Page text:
>Glad for chance to see Martin
When Terry Pegula took the ice with the French Connection last month, he couldn't have possibly known that it would be the last time the trio would take the ice.
Rick Martin will be greatly missed. He was one of the finest Sabres to ever don the blue and gold, and an outstanding member of the community. Still, I think we should all take a moment to recognize Mr. Pegula for giving us that final opportunity to see the band back together. After all, Rene Robert had been estranged from the Sabres organization for years. If Pagula hadn't offered Robert an olive branch, we might have never had a chance to see the French Connection take the ice that one last time.
Mr. Pegula, I have no doubt that this is just the first thing we Sabres fans will have to thank you for.
>French Connection has been broken
It's a tragedy that Rick Martin of the famed French Connection is gone. A prolific goal scorer for the Sabres and also a great individual on and off the ice, he willed his way into the hearts of the people. He will be dearly missed and will take his place next to God and score hat tricks for Hockey Heaven and wait for the French Connection to be together once again.
>Meeting Perreault was a huge thrill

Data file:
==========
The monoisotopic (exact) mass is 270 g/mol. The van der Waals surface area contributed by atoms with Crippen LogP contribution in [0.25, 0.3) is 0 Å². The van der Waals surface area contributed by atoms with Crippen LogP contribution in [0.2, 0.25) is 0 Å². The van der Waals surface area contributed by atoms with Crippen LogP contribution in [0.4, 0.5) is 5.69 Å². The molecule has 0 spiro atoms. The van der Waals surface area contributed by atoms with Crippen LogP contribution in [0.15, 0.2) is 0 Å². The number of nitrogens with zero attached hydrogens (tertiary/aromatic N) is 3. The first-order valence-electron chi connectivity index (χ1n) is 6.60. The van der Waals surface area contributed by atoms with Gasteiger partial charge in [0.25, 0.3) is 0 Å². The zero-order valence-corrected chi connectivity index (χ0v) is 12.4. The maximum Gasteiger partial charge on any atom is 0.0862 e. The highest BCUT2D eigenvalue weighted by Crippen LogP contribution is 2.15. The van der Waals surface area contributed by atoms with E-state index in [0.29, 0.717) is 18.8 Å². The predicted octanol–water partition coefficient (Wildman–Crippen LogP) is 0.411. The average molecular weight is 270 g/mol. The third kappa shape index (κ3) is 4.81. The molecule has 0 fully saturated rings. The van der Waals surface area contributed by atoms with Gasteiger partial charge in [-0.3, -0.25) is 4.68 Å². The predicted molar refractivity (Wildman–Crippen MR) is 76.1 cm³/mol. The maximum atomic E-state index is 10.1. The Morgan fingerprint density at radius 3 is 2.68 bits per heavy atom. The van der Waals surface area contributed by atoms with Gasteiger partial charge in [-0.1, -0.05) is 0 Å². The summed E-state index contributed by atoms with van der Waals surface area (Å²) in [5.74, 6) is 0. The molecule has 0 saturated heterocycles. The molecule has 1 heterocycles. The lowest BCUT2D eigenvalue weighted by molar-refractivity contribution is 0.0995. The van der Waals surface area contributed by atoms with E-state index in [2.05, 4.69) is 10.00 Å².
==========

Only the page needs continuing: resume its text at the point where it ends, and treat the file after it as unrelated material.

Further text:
As the new owner of the Buffalo Sabres, Terry Pegula's friendly and positive demeanor endeared him to thousands of Sabres fans who have been waiting for their beloved team to win the Stanley Cup. His emotions ran high at the press conference when he saw his all-time favorite player, Gil Perreault. I can relate to his emotion upon meeting Perreault.
He is my all-time favorite and my chance to meet him came at the arena a few years ago. My husband and I were at the induction of Dick Beyer into the Wrestling Hall of Fame. I was waiting in the atrium while my husband stepped outside. My drink had slid off the window sill and as I bent over to pick up the glass, I heard someone call my name.
I looked up from my ungraceful position and I saw my hockey idol walking toward me. It was Gil Perreault! A fine gentleman, he helped me up and gave me a great big hug. Our short meeting resulted from the fact that Joe met up with Gil outside and asked him to go up to me. We took pictures, which I still have, and my excitement was shared with my family the next day. Can I understand Mr. Pegula's excitement when he saw Perreault for the first time? You bet I can. Good luck to our Sabres and Mr. Pegula.
Marge Thielman Hastreiter
>Turn off the TV, save on tickets
After reading last week's letter excoriating NFL players and owners for their greed and complaining about the average fan's inability to afford a ticket to a game, I have to agree. However, the writer failed to see the answer to his plight right there in his own letter.
He is aggravated by players and owners making a fortune while the average Joe has trouble meeting his bills and that he will, as always, be there watching the team, not in the stands but in front of the TV. If the fan locked out football for a year, especially television -- Nielsen ratings go down. Ratings go down, advertising revenue goes down. Advertising revenue goes down, owners and players sooner or later get the picture. Keep sitting in front of your TV on game day and nothing will change. Neither will your complaint.